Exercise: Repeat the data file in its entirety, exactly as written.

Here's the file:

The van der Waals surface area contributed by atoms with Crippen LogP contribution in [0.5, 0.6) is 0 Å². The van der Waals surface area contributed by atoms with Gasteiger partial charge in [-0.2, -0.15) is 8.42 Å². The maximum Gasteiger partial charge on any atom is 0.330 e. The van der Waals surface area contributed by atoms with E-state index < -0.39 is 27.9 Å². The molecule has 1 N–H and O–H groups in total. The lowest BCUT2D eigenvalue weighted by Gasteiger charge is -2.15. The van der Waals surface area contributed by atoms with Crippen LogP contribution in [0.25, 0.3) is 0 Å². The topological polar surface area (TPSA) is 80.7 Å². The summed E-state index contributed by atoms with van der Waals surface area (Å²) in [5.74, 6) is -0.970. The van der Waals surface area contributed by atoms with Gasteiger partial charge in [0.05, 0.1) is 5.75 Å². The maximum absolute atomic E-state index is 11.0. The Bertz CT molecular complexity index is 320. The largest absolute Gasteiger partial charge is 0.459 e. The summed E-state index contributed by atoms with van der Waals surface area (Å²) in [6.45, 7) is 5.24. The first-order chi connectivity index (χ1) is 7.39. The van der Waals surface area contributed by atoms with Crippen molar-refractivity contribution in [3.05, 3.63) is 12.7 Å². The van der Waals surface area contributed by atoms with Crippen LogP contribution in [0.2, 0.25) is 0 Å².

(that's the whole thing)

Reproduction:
The van der Waals surface area contributed by atoms with Crippen LogP contribution in [0.5, 0.6) is 0 Å². The van der Waals surface area contributed by atoms with Gasteiger partial charge in [-0.2, -0.15) is 8.42 Å². The maximum Gasteiger partial charge on any atom is 0.330 e. The van der Waals surface area contributed by atoms with E-state index < -0.39 is 27.9 Å². The molecule has 1 N–H and O–H groups in total. The lowest BCUT2D eigenvalue weighted by Gasteiger charge is -2.15. The van der Waals surface area contributed by atoms with Crippen LogP contribution in [0.25, 0.3) is 0 Å². The topological polar surface area (TPSA) is 80.7 Å². The summed E-state index contributed by atoms with van der Waals surface area (Å²) in [5.74, 6) is -0.970. The van der Waals surface area contributed by atoms with Gasteiger partial charge in [0.05, 0.1) is 5.75 Å². The maximum absolute atomic E-state index is 11.0. The Bertz CT molecular complexity index is 320. The largest absolute Gasteiger partial charge is 0.459 e. The summed E-state index contributed by atoms with van der Waals surface area (Å²) in [6.45, 7) is 5.24. The first-order chi connectivity index (χ1) is 7.39. The van der Waals surface area contributed by atoms with Crippen molar-refractivity contribution in [3.05, 3.63) is 12.7 Å². The van der Waals surface area contributed by atoms with Crippen LogP contribution in [0.2, 0.25) is 0 Å².